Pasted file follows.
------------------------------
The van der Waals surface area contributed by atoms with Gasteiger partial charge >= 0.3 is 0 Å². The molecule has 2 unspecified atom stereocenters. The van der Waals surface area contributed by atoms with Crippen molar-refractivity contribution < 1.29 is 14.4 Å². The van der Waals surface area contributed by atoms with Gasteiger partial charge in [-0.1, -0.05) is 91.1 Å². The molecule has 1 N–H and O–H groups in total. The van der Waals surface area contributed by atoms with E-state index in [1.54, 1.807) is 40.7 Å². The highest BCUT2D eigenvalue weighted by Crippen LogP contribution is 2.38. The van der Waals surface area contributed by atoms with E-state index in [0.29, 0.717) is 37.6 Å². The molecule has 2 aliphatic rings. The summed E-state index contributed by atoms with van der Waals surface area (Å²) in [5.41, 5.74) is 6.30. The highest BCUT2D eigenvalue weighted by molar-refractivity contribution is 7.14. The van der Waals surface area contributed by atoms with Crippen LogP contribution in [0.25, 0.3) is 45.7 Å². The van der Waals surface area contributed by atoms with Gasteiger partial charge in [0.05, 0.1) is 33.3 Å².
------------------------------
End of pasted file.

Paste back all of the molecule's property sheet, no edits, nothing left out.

The van der Waals surface area contributed by atoms with Gasteiger partial charge >= 0.3 is 0 Å². The molecule has 2 unspecified atom stereocenters. The van der Waals surface area contributed by atoms with Crippen molar-refractivity contribution < 1.29 is 14.4 Å². The van der Waals surface area contributed by atoms with Gasteiger partial charge in [-0.1, -0.05) is 91.1 Å². The molecule has 1 N–H and O–H groups in total. The van der Waals surface area contributed by atoms with E-state index in [1.54, 1.807) is 40.7 Å². The highest BCUT2D eigenvalue weighted by Crippen LogP contribution is 2.38. The van der Waals surface area contributed by atoms with E-state index in [0.29, 0.717) is 37.6 Å². The molecule has 2 aliphatic rings. The summed E-state index contributed by atoms with van der Waals surface area (Å²) in [5.41, 5.74) is 6.30. The highest BCUT2D eigenvalue weighted by molar-refractivity contribution is 7.14. The van der Waals surface area contributed by atoms with Crippen LogP contribution in [0.25, 0.3) is 45.7 Å². The van der Waals surface area contributed by atoms with Gasteiger partial charge in [0.05, 0.1) is 33.3 Å².